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Alberta Online Encyclopedia
Alberta's Telephone Heritage
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Alberta has played host to a variety of telephone companies over the years, especially during the Depression when the provincial government sold its rural lines to 60 "mutuals," such as the Lethbridge and Cardston Telephone Company, the Pincher Creek Telephone Company, and the Clyde Telephone Company.

These companies—their official designation was "mutual telephone associations"—had their origins in the WWI policy of Alberta premier Charles Stewart (1917-21), who also took on the duties of minister of telephones.

After 1915, the government of Arthur L. Sifton (1910-17) had moved away from constructing rural telephone lines, allowing instead, farmer-built lines to connect long-distance subscribers, provided the lines met Alberta Government Telephones standards. Twenty of these associations were in business when Stewart took office, and he modified the Companies Act so that the mutuals were recognized and registered without having to meet the standards of a limited company. Construction standards were also abolished, further encouraging the growth of the mutuals.

When the mutuals were finally in place, they tended to operate in clusters. A quarter of these companies were in the area west of Sylvan Lake, with another large grouping located to the north of Drumheller.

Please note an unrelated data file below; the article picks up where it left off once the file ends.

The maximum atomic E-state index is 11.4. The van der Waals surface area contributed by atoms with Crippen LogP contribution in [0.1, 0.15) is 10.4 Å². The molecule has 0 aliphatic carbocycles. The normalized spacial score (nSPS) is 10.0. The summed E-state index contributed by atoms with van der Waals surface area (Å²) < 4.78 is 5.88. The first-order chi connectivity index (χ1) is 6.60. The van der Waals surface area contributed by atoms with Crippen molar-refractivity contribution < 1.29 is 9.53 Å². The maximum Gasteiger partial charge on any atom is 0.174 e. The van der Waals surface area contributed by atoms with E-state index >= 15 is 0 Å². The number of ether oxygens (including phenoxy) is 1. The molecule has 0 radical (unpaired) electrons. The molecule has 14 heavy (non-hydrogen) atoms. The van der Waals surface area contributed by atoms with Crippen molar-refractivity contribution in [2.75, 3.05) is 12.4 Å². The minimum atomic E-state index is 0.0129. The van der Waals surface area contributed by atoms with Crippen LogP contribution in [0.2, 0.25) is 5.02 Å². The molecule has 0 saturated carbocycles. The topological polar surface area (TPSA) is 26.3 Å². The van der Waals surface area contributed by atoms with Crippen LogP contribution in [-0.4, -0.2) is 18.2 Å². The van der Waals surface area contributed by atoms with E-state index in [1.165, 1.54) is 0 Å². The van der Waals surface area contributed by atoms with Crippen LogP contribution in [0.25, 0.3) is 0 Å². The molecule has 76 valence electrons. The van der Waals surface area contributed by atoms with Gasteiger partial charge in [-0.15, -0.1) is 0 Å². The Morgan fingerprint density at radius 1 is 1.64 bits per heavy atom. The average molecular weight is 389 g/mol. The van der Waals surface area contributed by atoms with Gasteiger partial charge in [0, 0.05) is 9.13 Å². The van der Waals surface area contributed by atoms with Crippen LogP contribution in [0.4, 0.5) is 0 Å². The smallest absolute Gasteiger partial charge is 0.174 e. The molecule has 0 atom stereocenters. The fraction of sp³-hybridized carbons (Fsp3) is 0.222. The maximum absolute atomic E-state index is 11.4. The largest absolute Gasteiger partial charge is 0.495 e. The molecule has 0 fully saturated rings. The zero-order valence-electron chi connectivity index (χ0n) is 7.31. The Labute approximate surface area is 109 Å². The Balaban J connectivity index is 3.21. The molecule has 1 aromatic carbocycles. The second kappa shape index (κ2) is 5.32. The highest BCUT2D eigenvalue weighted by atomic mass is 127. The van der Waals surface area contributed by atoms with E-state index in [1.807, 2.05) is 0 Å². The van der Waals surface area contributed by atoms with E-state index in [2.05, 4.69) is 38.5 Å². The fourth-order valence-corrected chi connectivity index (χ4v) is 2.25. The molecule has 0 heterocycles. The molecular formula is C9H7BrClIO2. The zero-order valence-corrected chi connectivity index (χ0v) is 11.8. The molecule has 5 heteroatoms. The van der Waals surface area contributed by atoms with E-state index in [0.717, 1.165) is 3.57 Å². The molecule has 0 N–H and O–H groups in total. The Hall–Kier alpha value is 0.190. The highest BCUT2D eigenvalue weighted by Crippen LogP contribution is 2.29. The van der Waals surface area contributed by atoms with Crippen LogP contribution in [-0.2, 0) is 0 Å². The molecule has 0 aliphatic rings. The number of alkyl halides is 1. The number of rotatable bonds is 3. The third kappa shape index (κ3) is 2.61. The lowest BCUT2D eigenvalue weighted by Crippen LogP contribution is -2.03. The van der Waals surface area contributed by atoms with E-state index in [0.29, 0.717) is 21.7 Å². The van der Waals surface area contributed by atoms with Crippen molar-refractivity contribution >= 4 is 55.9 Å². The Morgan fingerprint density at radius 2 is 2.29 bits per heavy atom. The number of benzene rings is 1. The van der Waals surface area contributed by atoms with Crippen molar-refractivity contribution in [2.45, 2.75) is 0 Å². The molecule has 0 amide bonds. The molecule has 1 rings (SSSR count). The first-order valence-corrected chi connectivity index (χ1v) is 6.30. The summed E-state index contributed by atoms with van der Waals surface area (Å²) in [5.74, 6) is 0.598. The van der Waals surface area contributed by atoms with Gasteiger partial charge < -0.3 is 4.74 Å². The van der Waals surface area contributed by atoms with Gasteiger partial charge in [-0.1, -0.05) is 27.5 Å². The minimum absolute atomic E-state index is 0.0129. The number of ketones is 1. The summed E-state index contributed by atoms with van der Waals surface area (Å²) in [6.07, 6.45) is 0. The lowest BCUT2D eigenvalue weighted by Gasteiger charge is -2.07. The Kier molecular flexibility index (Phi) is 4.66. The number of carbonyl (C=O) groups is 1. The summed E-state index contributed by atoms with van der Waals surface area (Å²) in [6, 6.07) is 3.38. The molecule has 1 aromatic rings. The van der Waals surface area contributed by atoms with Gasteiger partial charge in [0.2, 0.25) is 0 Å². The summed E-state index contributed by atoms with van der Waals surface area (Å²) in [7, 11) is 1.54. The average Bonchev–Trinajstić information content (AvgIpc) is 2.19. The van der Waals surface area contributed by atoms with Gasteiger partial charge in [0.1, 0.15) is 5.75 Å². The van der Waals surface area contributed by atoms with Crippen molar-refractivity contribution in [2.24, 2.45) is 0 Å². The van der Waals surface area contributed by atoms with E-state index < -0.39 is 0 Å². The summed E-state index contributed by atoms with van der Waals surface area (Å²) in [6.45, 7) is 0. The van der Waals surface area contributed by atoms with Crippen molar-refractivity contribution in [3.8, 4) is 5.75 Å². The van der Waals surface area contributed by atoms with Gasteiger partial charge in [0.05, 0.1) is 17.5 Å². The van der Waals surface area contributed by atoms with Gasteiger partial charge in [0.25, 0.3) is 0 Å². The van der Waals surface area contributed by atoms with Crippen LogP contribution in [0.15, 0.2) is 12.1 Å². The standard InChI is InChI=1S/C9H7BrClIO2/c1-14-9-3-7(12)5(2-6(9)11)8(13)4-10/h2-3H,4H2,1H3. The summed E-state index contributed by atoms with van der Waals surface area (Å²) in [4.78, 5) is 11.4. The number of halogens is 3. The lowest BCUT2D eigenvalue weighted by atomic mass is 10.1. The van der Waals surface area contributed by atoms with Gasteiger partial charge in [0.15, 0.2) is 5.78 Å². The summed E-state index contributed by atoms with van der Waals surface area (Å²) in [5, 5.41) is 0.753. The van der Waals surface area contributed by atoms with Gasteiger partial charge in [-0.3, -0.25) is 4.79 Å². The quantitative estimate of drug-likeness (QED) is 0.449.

The institution of the mutuals, originally conceived as a temporary measure, occurred at a time when AGT’s business volume had increased but not its physical expansion. Popular historian Tony Cashman, in Singing Wires, tells us that revenue rose from $992,000 in 1914 to $1,265,000 in 1917.

The rationalization for the mutual approach to the Alberta telephone business, was simple, writes Cashman. "The idea was that as soon as the government had more money it would buy up the cheap temporary systems at $20 per phone and replace them with genuine AGT construction. However, it would be half a century before the government would be so rich. And in the Great Depression which was to mar the 1930s the province would be so poor it would have to abandon the rural lines entirely and leave them to mutual telephone companies …"

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